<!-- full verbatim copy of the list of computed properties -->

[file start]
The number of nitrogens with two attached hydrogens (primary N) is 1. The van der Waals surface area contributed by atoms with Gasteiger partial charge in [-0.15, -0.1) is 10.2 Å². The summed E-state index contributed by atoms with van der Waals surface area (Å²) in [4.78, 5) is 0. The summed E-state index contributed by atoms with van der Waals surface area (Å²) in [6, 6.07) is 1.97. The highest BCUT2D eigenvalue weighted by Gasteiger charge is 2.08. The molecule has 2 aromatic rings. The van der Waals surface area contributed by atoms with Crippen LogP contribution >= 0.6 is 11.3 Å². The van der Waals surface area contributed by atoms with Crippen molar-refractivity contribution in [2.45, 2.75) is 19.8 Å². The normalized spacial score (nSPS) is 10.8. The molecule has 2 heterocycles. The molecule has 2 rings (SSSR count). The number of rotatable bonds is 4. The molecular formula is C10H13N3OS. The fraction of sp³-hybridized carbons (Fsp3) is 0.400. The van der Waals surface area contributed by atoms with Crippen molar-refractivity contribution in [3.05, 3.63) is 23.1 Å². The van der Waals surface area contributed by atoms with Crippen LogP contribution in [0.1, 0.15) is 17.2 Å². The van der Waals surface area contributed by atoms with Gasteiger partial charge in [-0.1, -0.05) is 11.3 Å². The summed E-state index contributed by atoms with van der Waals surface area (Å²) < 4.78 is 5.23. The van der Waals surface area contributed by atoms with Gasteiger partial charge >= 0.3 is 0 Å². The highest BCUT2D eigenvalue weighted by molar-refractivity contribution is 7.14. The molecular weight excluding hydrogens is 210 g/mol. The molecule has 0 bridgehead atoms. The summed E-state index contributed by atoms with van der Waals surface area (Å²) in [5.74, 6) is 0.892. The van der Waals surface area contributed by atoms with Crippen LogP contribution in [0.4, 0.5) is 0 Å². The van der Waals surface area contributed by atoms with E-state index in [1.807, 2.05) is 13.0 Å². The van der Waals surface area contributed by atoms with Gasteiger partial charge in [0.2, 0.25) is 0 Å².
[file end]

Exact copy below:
The number of nitrogens with two attached hydrogens (primary N) is 1. The van der Waals surface area contributed by atoms with Gasteiger partial charge in [-0.15, -0.1) is 10.2 Å². The summed E-state index contributed by atoms with van der Waals surface area (Å²) in [4.78, 5) is 0. The summed E-state index contributed by atoms with van der Waals surface area (Å²) in [6, 6.07) is 1.97. The highest BCUT2D eigenvalue weighted by Gasteiger charge is 2.08. The molecule has 2 aromatic rings. The van der Waals surface area contributed by atoms with Crippen LogP contribution >= 0.6 is 11.3 Å². The van der Waals surface area contributed by atoms with Crippen molar-refractivity contribution in [2.45, 2.75) is 19.8 Å². The normalized spacial score (nSPS) is 10.8. The molecule has 2 heterocycles. The molecule has 2 rings (SSSR count). The number of rotatable bonds is 4. The molecular formula is C10H13N3OS. The fraction of sp³-hybridized carbons (Fsp3) is 0.400. The van der Waals surface area contributed by atoms with Crippen molar-refractivity contribution in [3.05, 3.63) is 23.1 Å². The van der Waals surface area contributed by atoms with Crippen LogP contribution in [0.1, 0.15) is 17.2 Å². The van der Waals surface area contributed by atoms with Gasteiger partial charge in [-0.1, -0.05) is 11.3 Å². The summed E-state index contributed by atoms with van der Waals surface area (Å²) < 4.78 is 5.23. The van der Waals surface area contributed by atoms with Gasteiger partial charge >= 0.3 is 0 Å². The highest BCUT2D eigenvalue weighted by molar-refractivity contribution is 7.14. The molecular weight excluding hydrogens is 210 g/mol. The molecule has 0 bridgehead atoms. The summed E-state index contributed by atoms with van der Waals surface area (Å²) in [5.74, 6) is 0.892. The van der Waals surface area contributed by atoms with Crippen LogP contribution in [0.4, 0.5) is 0 Å². The van der Waals surface area contributed by atoms with E-state index in [1.807, 2.05) is 13.0 Å². The van der Waals surface area contributed by atoms with Gasteiger partial charge in [0.2, 0.25) is 0 Å².